Come, all you East Looe boys of old, a flight of fancy I’ll unfold. Come wallow in nostalgic haze and live again those bygone days. Let pleasant memories backward reach in a game of “jasings” round town and beaeh. As erstwhile chums around you flock, we’ll start off now from Skiddery Rock. First Shanny Pool is met and passed, Cow Rock and Brown Rock, Brown Rock’s last. Up by the Mountain, out through Lake, to reach Tom Barbers a climb we make. Up the ladder hand over hand, for a moment on top we stand, a risky descent, some will slide when getting down the other side. Here you must be careful, cool, or finish up in Conger Pool.
Then headlong rush o’er rocks and weed, make for the Cave in breathless speed, our feet know every pitch and hold, what care we if the waters cold? Soon we are in upon the sand with “Rinkle Pool” on the starboard hand. Brown clay-faced Ropewalk high above, this is the sort of life we love.
“Up Saunders” comes the leader’s call, then up we follow one and all. A stiff climb this if there’s been rain – get two steps up – slip back again. Your speed somehow you must increase, so, short-cut through a “Tiddy Piece”. So on through nettles, through the woad, up and across the Plaidy road. Onward and upward through the brake, now your second wind you take. Never the smallest boy did yield and we’ve reached the top of Windmill Field. From here we look out across the bay, and watch the “sculls” of mackerel play. The “Teddy Bear”, with just five bands, shot in a “scull” in Popey Sands. A thousand gulls, each hopes to claim a dinner ere they tuck the seine.
We cannot linger at this place, we’ve only finished half the “Jase”, so racing off, we wonder who will be first to get down to Looe. Into Daisy Field by way of the stile, over which we clamber in single file. Down the steep carpet of white and green., where the mackerel huers can be seen. One’s taking a rest because his bolts been “shot” and he’s wondering now how many they’ve got. Yet one more stile of slate and wood at the end of the lane where Old Battery stood. This place is known as “Up-on-the-hill”, where many a Jack has courted his Jill.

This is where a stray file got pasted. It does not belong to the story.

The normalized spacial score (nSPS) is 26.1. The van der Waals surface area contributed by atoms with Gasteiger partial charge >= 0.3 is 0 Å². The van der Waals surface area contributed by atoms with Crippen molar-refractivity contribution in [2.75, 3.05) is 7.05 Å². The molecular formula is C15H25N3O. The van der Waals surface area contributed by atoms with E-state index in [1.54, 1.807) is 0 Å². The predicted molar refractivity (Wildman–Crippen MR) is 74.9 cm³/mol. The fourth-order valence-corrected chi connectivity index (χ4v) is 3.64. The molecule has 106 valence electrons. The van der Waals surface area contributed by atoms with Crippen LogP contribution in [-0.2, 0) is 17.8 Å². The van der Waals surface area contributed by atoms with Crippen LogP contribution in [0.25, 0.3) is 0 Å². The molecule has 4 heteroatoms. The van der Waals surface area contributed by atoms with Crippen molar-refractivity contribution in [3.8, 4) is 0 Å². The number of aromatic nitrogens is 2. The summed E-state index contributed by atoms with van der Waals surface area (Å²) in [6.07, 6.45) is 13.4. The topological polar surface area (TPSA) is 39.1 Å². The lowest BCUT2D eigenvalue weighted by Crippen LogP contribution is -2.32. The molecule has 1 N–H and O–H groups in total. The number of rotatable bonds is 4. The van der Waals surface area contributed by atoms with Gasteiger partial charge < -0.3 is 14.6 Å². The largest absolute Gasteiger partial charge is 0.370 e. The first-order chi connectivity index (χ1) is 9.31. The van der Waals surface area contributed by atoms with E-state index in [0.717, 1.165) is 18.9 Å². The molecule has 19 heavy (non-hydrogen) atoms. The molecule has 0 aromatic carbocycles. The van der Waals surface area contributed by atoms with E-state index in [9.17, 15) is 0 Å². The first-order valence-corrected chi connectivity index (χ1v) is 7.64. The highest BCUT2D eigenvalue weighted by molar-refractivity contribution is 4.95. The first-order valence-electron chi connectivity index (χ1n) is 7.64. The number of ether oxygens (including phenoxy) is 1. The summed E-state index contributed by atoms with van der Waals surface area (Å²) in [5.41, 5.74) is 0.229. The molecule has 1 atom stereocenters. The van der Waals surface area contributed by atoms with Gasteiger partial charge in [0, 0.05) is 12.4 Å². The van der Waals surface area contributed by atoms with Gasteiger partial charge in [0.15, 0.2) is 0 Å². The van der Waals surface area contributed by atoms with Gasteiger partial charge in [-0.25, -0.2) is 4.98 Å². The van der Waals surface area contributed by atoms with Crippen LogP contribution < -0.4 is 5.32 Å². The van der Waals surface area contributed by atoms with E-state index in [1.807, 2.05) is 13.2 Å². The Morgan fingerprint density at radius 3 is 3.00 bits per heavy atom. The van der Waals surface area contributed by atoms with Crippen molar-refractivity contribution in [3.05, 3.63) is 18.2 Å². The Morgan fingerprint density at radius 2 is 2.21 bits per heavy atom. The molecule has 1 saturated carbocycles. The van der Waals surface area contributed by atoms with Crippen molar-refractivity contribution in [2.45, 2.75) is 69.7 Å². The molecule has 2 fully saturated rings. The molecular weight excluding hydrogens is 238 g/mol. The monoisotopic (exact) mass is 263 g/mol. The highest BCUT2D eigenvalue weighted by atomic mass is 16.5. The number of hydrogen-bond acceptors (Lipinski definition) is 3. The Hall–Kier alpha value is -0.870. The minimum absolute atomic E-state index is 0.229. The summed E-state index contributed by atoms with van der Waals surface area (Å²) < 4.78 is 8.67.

Look down over “Crissy-Cross” as we passd by, see the washing, all bramble-borne, laid out to dry. A woman with apron as clean as a pin, her basket beside her, is “picking it in”. But onward and downward, our tarry-twine boots send up sparks as the flint stones are rapped by our “scoots”. Past Gwendrock, Marwinthy and Tobin Steps too, ’til Old Tower Hill Chapel is brought into view. There’s a prayer meeting on, as we pass by the door their voices swell out as they “Pull For the Shore”.
Down Castle Street now, but mind how you tread, Jack ScantJebury’s cows have just gone on ahead; and the women are out and they fret and they fume as they wash it away with the bucket and broom.
A tiresome job this and it all seems in vain, for they know that tomorrow they’ll do it again. We’re away down the hill as their cobbles they drench, cross over Fore Street and through Pedlar’s Bench, where the rhythm of hammer on chisel is heard, as the headstones are shaped in the old granite yard. Black posthumous letters are carved out of lead; for the rich they’re in Gold and speak well of the dead. But black letters or gold ones, the ultimate three say with equal finality R.I.P.
Two three-masted schooners came in yesterday, one’s unloading coal and one’s taking in clay. At Dick Pearce’s boatyard a moment we pause, where the swing of the adze beats out time for the saws, where in goes the oak and the lofty elm tree and out comes a ship, to go down to the sea. And now, “Up-between” where there’s never much light, on to Hallelujah Comer and here we turn right; past The Bay Lodgings House, for Dark Lane it’s too late, and we’re out on the quay again just by Dung Gate. Little Pier, Little Beach and the Lifeboat slip too. We leave on our right as we pass on up through “Chichane” where we tarry, indeed where we stop, by the famous old landmark. Tom Cook’s Blacksmith Shop.
We’ve done a full circle, I hope we’re agreed that this mental excursions not left us fatigued. That places and faces have been brought to mind, from the days of our youth now, alas, far behind.